Globe-Gazette from Mason City, Iowa on July 23, 1948 · Page 15
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Globe-Gazette from Mason City, Iowa · Page 15

Mason City, Iowa
Issue Date:
Friday, July 23, 1948
Page 15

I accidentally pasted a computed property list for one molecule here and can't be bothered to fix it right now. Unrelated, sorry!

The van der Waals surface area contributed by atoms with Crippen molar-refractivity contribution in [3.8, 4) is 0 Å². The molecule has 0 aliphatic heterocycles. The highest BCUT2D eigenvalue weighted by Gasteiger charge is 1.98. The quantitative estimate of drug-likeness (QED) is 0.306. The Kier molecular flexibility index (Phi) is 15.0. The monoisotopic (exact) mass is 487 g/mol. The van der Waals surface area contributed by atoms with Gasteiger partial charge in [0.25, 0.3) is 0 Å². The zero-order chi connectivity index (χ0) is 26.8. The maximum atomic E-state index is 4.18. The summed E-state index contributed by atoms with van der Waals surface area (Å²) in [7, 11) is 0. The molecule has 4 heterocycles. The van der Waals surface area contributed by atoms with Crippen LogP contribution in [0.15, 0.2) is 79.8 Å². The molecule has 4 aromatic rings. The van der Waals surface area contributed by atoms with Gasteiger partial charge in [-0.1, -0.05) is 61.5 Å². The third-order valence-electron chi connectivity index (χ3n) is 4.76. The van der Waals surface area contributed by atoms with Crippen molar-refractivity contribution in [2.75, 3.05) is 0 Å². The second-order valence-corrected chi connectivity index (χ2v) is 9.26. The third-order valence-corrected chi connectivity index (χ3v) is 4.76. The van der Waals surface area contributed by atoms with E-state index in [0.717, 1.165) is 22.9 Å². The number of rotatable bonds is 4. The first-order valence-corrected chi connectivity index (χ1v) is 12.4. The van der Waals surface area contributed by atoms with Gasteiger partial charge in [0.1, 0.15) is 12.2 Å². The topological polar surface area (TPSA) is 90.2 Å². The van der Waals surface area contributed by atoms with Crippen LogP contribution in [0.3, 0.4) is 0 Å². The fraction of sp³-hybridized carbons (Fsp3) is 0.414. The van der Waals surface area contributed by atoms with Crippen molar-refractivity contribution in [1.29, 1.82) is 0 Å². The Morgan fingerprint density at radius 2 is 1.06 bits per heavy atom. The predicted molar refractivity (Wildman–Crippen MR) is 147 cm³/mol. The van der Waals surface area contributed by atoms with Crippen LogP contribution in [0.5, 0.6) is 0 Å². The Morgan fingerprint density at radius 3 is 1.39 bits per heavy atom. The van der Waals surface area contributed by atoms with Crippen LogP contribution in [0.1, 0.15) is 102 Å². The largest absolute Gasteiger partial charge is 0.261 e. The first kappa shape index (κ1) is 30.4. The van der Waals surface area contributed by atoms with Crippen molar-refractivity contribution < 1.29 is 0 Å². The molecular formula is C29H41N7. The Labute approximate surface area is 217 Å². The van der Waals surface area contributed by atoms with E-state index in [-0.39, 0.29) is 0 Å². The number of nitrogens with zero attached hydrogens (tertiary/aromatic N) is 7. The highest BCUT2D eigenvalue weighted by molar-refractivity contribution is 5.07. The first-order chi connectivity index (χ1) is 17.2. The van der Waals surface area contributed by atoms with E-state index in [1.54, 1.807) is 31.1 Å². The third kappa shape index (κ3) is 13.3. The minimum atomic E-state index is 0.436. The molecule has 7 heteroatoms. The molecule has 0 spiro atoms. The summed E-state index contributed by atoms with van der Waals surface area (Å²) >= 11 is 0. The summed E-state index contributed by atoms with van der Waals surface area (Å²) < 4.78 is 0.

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July «, IMS Clly Cllr, PitfcJtMKrf fcy Kfaf tohm* Syn£c«J* BY KOY HAMILTON CHAPTER 44 OGDEN rose stiffly from his chair. "Sit down, son, sit down. It's good to see you. Finally decided to look up your friends, is that it?" "I seem to be having my first free moment in quite a while," Andrew acknowledged, "and I thought I'd drop by and take Carol to the movies, if she wants to go." "She's not here," Ogden Sayre said with a pleased look. '"She's at some girl's house in Branfield with the crowd." "What crowd?" •" "The one your friend Joan has Inti-oduced her to." When he saw Andrew's surprised expression, he chuckled. "So she did it without you knowing. She's a mighty nice person, that Joan McClure." "I know that," Andrew said warmly. "I'll bet you do! Well, seems she had met Carol at some party you took them both to, and she thought the kid looked lonely— the party was mostly older people, she • said—so she introduced Carol around to some folks her own age, and now she's having a really good time." "No more Ralph?" Andrew asked. Sayre's face darkened momentarily. "Not that I know of," he said. "No, I'm sure she's not seeing him. She's been too natural lately. The way we've always wanted her to be. Working at the filling station has helped,-too." He looked over at his young friend. "I'll never be able to thank you and Merwell—adequately for what you did that night, Delacourt." Andrew's head shot up. He had become so used to being called Paulson that his own name struck him with a sense of shock. "How did you know that was my name?' he asked now, and did not realize how stern he looked. "Now, now," Ogden Sayre said smoothly. "That was just a slip of the tongue. I haven't told a soul—not even Millie." "Yes, but how did you know?' Andrew insisted. "Did you recognize me from pictures in the paper?" "Of course not. I don't think anybody would. You used to look so sort of limp. Maybe it was the way you combed your hair, or tha mustache you wore—I don't know but nobody'd ever take you for tha't person." "Then what was it?" Sayre chuckled. "Your books Didn't you realize you had your book-plate in every one of them? And I helped you to crate them remember, when you moved out?' "Then you've known all this time." Andrew was thoughtful. "Sure I have, and it's been a joy to watch you grow son. You've almost changed from day to day And in the right direction, too. . . You know, when you wanted me to help finance that developmen project of yours, it was all I coulc dp to refuse you. I thought, 'Tha kid has the Delacourt brains, anc he's sure to succeed;, but then thought, too, that it would do you a lot more good if you had t rustle the money for it yourself. "You were right," Andrew ad mitted. "And thanks for keepin my secret, sir. I hope it won't ave to be a secret very much onger." It was still light when Andrew ;ot home, but he was in for a urther surprise. As he came in he kitchen door, Mrs. Potts ooked up to greet him, and Joe vas drinking from a saucer of milk under the sink, his ears laid ack contentedly. For a moment, Andrew doubted he evidence of his eyes. Joe, here n the kitchen, as calm as you please! And Emma Potts, not 5 eet away from him, and apparently unconcerned! Andrew could not speak. He :estured dumbly toward the cat, and looked at his landlady in inquiry. Oh, him?" Mrs. Potts said. 'Yes, I guess he's a member of he family now. I still don't like cats, but Joe's different." Andrew sat down weakly. "Dif- erent?" "You know what he did today? le's been bringing me the mice ic catches in the barn and in the fields. Has 1 or 2 every day, almost, and I always give him a idbit for it. After all, I didn't vant to discourage him from dong his duty. But toda3 r he brought me a mouse with a kink On the end of its t a i 1. hing it was." Andrew couldn't Funny-looking see that this was any different from the usual procedure, but Emma Potts had lot finished. "This afternoon he was back on the steps with another mouse. Only it wasn't another mouse — it was the same one. [ knew it by the tail!" She paused and sat back, looking pleased. Andre w was puzzled. He couldn't see what there was to be pleased about. "W h y, the wretch!" he said. "Chiseling like that!" "Wretch nothing!" Mrs. Potts was indignant. "That cat's bright. Show's he's real New Hampshire folks. So I said to him, 'If you've got that much sense, you might as well" eat in the house with the rest of us,' And here he is." The shrilling of the telephone cut off anything further she might have addect, and she went to answer it. Her face, when she turned from the instrument and beckoned to Andrew, was a study. "It's Joan!" she whispered, mouthing the words elaborately. "She wants to talk to you!" Andrew's heart thumped a little, but his voice was steady when he picked up the receiver. "Andrew?" Joan's voice came to him. Even over the wire, he could sense a certain embarrassment. "Yes, Joan." "I— >-I just wanted to find out how the men are working out — the men I sent you." "They're fine. The old fellow is a little stiff and slow, but he more than makes up for it by being an expert craftsman. The other 2 are tops." . "That's good." A silence. could hear her breathing at the other end of the wire. "I dered how the house was getting along." "It's moving. I'll soon be putting on that siding Alec was able to get for me." Another silence. Andrew, grinning a little to himself, waited. "I'd love to see how it's progressing." Joan got the words out with some difficulty. "Why don't you run over there some evening and take a look qt it?" he said, with a carefully offhand air. "I had thought you might ask me," she retorted. "I would have, if I'd dared," he said. "Why, Andy Paulson," she cried indignantly. "The idea; You know you—" She broke off, obviously remembering. The resentment in" her voice died away, and at last she said meekly, "Aren't you going to ask me?" "Of course I am. How about tomorrow?" He came away from the phone with a little-secret smile playing around the corners of his mouth. Mrs. Potts took one look at him and said, "My stars!" But Andrew paid no attention. He was thinking that at last he had hit upon the right technique. When he had pursued Joan with his heart in his eyes, she had been blind to it, seeing only those things which had distressed her—and evidences of his the mistakes which come from inexperience in living. After that night at the Woodfords' he had make the try again—at least, not for a long time, he decided. had resolved to be friendly, bu' to take no further steps in pursuit. The trouble was, he concluded, that he rushed her too fast, and a certain natural reserve which was one of her chief attractions had been affi'ontcd. So he had proceeded carefully in his relations with her from that time on, and now—in the contrary fashion of women-Mt was she who was making the advances. Even her help in getting him workmen had been a sort of propritiatory gesture, he saw now. But although he maintained his outward calm, he was intensely excited as the next evening approached. He spent so much time over his toilet after supper that Emma Potts had to call up the stairs to him, "It'll be dark in no time, Andy, if you don't hurry up." (To Be Continued) Bargain Rate Appeals Portland, Clerk women fishermen are becoming about as numerous as men. Lutes said it might be because women's Licenses cost only 50 cents while DAILY CROSSWORD ACROSS 1. Wanders about idly Z. Explodes, softly 9. Girl's name 10. Mine entrances 12. Rub out 13. Morning reception 14. Wai p yarn 15. Perform 17. Metallic rock IS. District Attorney fabbr.) 19. Ghost 2-.V Eye 25. Attempt 26. Make, as cloth 28. Ant 32. River (RUS3. Turk.) 34. Breezy 35. Thin cottons 39. Co-ordi- nating conjunction 40. United States of America (abbr.) 41. Kings (abbr.) 42. King of Judah 43. City <Okla.) 46. Gloisy- surfaced fabric 48. Devoured 49. Apportion 50. A northern constellation 21. Molding with wavelike profile 23. Music note 24. Wicked 27. High priest 51. Past part, of lie DOWN 1. Refuse 2. Native of Arabia 3. Underworld 29. Music note god 30. State of be 4. Plant ovules ing eroded 5. Chum 31. Absolute 6. Poem 7. Revolving point 8. Cubic meter 9. Lea 11. Prophet 16. Make choice 20. Before ruler 33. Writing fluid 35. Unable to speak 36. Ordinary 37. Abounding in salt 33. Any of several agaves 50 i7 3Z m 1 DAILY CEYP1OQUOTE—Here's how to work it: AXYDLBAAXK Is LONGFELLOW One letter simply stands for another. In this example A is used for the three L's. X for the two O's, etc. Single letters, apostrophes, the length and formation of the words are all hints. Eacli day the code letters are di'.erent. A Cryptogram Quotation KGUU.AT BHKKAK NAT EHTAL AOAK. VJL. EVBAK NAT S T W F J VJL K S A MITA — MNHDMWEEK. Yesterday's Cryptoquote: NOR, THOUGH XIGHT KISS DAV, 0HALL RIGHT KISS WRONG AND DIE NOT—SWINBOURNE. Distributed by King Features Syndicate, Inc. 1 KNOW ITS A LOSING BATTLE PAGWOOD, WILL YOU DC?/ THE DISHES FOR ME P Ind., (U.R) — County Lutes reported that I'LL SINS 'EM MY OLD COLLEGE SONG/ THAT SHOULD SCARE THEM 1FTHEJZE AREBOTS-* men have to pay $1.50. ^^s^^ DEAR /NOAH (S >V JUST AN ANGLE FUZ.Z.Y ^ DO -THE: MEAM SHORTER ""HIM V/HIS.TLE= By GENE AHERN BOARD AND ROOM WAIT! DID YOU 5M THE BALLET COMPANY WOULD REACH HOLLYWOOD IN THE. FALL?" TELL ME AAORE. ABOUT THI5 y -< !OB,MR.POPOVA! -^ <~ LADY 1 . LOOK!- -L GOT MORE I HAVE A POSITION WAITING GUESS WHO'S COv\IN'OUT TO VISIT US, CHIEF/ --TH'JEDGE •••HIS UNCLE WITH TH'CHIN- CACTUS • --AN' THAT BIG MUSCLE MAN, TH' EARL / FALL- -IN HOLLYWOOD) ICE RIDE! CAVIAR GOT FISH EGGO! WHAT L FOP w w NEED 15 MOMMA-TYPE PERSON i M ' MIGHTY MONOTONOUS AROUND HERE WITH ONLY -ISHTS AN' SHOOTIN' ••LIKE YOU YOURSELF--TO HELP WITH GORL51--YOU WANTING JOB? YOU'RE RIGHT! YOUR BALL HERE...BUT PONT YOU DARE TELL GRANDMA THAT I HELPED YOU LOCATE IT OL' TWO-GUN By R. J. SCOn SCOH'S SCRAP BOOK WDIAM DEER BARKi LIKE A D06- BLAST IT! LOOK AT NOT HESITATE D&AG6/M6 IT INT® ThlE HOU65! IT'S POSSIBLE THE BOY WILL LEAVE HIS LEAVE BOX WHERE BOX OF BOTTLES IN THE BACK YARD AND WtlERE ARE. PRODUCE COMMERCIALLY ftfE. U.S. -I'W AFRAID TWERE'5 JJ-WO ) H-MOPE-I'W ) —rrt YOUR MAIESTV/ GQIWG GO OW, YOUR SPILL IT.' TELL ME WHAT'5 »v- , RAW WR. PR.ESIDEH-T U.S., IK 1870 BO VtA-HS BEFOR-t COULD LECJAJ.1Y Y0<£. IK A. FOR. HAIR VIOJ.IK MODEST MAIDENS ANO HE'S THAT — WHAT AM I JEEPERS.' SPURS'IS LOVE ^AND WITH SAVINS ? I'M WACKY ABOUT THE GUY." ^¥>m; * ^BUT IF SYKES SLEEPS AT THE PALACE, PRINCESS JACINDRA WILL BE SAFER FROM JACK OR HIS HIRED. ASSASSINS,. JACK WILL UNPOUBTEDLY TRY ^ ^ANPAWB? SILENCE ALSO PREVAILS IfJ TH£ TEMPLE Of CVRGA. BUT THIS "" TO GTT RIP OF ME FIRST ANYWAY TH£P£STKOYFX I COULDN'T CONVINC6 SVKE5 THAT I'M NOT A YES-AW4 TO J-ACK,-mg REGENT.'..TV4ATI INTENP TO BE RITZANPUR'S HONEST COP.'.' MOT 6O OM OUR HONEVMOOM AMD 4PEWl> ALL THAT MOMEV UNTIL WE F1K1P OUT IF OUR MARRIAGE G0INJ6 TO WORK/ 42. Mythical king 44. Varying weight (Ind.) 45. Sayings 47. A wing